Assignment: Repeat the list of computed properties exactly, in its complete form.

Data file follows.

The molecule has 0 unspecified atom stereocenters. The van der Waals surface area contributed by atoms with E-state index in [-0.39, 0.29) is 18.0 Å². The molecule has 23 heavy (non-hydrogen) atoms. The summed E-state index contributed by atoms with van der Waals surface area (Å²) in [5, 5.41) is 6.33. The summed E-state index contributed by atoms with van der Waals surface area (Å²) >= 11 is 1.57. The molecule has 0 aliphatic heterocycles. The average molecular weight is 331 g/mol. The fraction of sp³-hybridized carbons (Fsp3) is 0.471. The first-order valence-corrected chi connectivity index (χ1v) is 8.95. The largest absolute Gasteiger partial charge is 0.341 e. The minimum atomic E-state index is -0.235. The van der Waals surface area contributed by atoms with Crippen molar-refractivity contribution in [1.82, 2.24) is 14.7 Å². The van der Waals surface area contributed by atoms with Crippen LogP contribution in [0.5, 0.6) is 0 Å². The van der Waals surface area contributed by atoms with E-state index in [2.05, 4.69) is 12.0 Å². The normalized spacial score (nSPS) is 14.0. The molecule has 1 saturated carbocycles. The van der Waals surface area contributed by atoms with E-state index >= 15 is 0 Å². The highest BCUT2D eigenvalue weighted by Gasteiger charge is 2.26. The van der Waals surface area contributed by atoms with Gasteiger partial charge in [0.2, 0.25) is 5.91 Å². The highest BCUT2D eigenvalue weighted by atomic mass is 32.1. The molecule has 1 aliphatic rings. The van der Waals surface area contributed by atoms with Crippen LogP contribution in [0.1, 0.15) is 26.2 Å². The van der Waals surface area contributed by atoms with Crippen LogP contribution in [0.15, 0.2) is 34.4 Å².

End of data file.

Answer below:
The molecule has 0 unspecified atom stereocenters. The van der Waals surface area contributed by atoms with E-state index in [-0.39, 0.29) is 18.0 Å². The molecule has 23 heavy (non-hydrogen) atoms. The summed E-state index contributed by atoms with van der Waals surface area (Å²) in [5, 5.41) is 6.33. The summed E-state index contributed by atoms with van der Waals surface area (Å²) >= 11 is 1.57. The molecule has 0 aliphatic heterocycles. The average molecular weight is 331 g/mol. The fraction of sp³-hybridized carbons (Fsp3) is 0.471. The first-order valence-corrected chi connectivity index (χ1v) is 8.95. The largest absolute Gasteiger partial charge is 0.341 e. The minimum atomic E-state index is -0.235. The van der Waals surface area contributed by atoms with Crippen molar-refractivity contribution in [1.82, 2.24) is 14.7 Å². The van der Waals surface area contributed by atoms with Crippen LogP contribution in [0.5, 0.6) is 0 Å². The van der Waals surface area contributed by atoms with E-state index in [2.05, 4.69) is 12.0 Å². The normalized spacial score (nSPS) is 14.0. The molecule has 1 saturated carbocycles. The van der Waals surface area contributed by atoms with E-state index >= 15 is 0 Å². The highest BCUT2D eigenvalue weighted by Gasteiger charge is 2.26. The van der Waals surface area contributed by atoms with Gasteiger partial charge in [0.2, 0.25) is 5.91 Å². The highest BCUT2D eigenvalue weighted by atomic mass is 32.1. The molecule has 1 aliphatic rings. The van der Waals surface area contributed by atoms with Crippen LogP contribution in [0.1, 0.15) is 26.2 Å². The van der Waals surface area contributed by atoms with Crippen LogP contribution in [0.15, 0.2) is 34.4 Å².